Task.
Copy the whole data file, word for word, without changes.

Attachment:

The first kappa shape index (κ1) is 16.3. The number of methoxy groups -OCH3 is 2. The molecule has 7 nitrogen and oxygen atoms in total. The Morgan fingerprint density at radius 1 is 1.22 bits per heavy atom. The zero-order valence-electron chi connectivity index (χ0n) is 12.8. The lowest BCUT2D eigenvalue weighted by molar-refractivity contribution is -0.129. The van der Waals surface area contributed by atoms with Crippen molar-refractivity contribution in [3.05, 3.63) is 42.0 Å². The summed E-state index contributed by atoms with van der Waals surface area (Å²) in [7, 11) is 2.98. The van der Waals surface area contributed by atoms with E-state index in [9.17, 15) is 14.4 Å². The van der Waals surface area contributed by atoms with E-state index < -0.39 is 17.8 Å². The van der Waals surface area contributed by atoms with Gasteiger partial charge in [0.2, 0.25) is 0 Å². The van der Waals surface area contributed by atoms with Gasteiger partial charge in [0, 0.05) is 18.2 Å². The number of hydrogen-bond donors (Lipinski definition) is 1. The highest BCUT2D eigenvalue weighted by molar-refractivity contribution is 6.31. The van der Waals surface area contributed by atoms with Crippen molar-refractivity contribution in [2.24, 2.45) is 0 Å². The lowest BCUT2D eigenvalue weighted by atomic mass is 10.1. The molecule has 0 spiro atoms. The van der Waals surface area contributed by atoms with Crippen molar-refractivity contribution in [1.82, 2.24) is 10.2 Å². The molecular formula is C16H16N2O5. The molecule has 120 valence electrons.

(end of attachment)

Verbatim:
The first kappa shape index (κ1) is 16.3. The number of methoxy groups -OCH3 is 2. The molecule has 7 nitrogen and oxygen atoms in total. The Morgan fingerprint density at radius 1 is 1.22 bits per heavy atom. The zero-order valence-electron chi connectivity index (χ0n) is 12.8. The lowest BCUT2D eigenvalue weighted by molar-refractivity contribution is -0.129. The van der Waals surface area contributed by atoms with Crippen molar-refractivity contribution in [3.05, 3.63) is 42.0 Å². The summed E-state index contributed by atoms with van der Waals surface area (Å²) in [7, 11) is 2.98. The van der Waals surface area contributed by atoms with E-state index in [9.17, 15) is 14.4 Å². The van der Waals surface area contributed by atoms with E-state index < -0.39 is 17.8 Å². The van der Waals surface area contributed by atoms with Gasteiger partial charge in [0.2, 0.25) is 0 Å². The van der Waals surface area contributed by atoms with Gasteiger partial charge in [0, 0.05) is 18.2 Å². The number of hydrogen-bond donors (Lipinski definition) is 1. The highest BCUT2D eigenvalue weighted by molar-refractivity contribution is 6.31. The van der Waals surface area contributed by atoms with Crippen molar-refractivity contribution in [2.24, 2.45) is 0 Å². The lowest BCUT2D eigenvalue weighted by atomic mass is 10.1. The molecule has 0 spiro atoms. The van der Waals surface area contributed by atoms with Crippen molar-refractivity contribution in [1.82, 2.24) is 10.2 Å². The molecular formula is C16H16N2O5. The molecule has 120 valence electrons.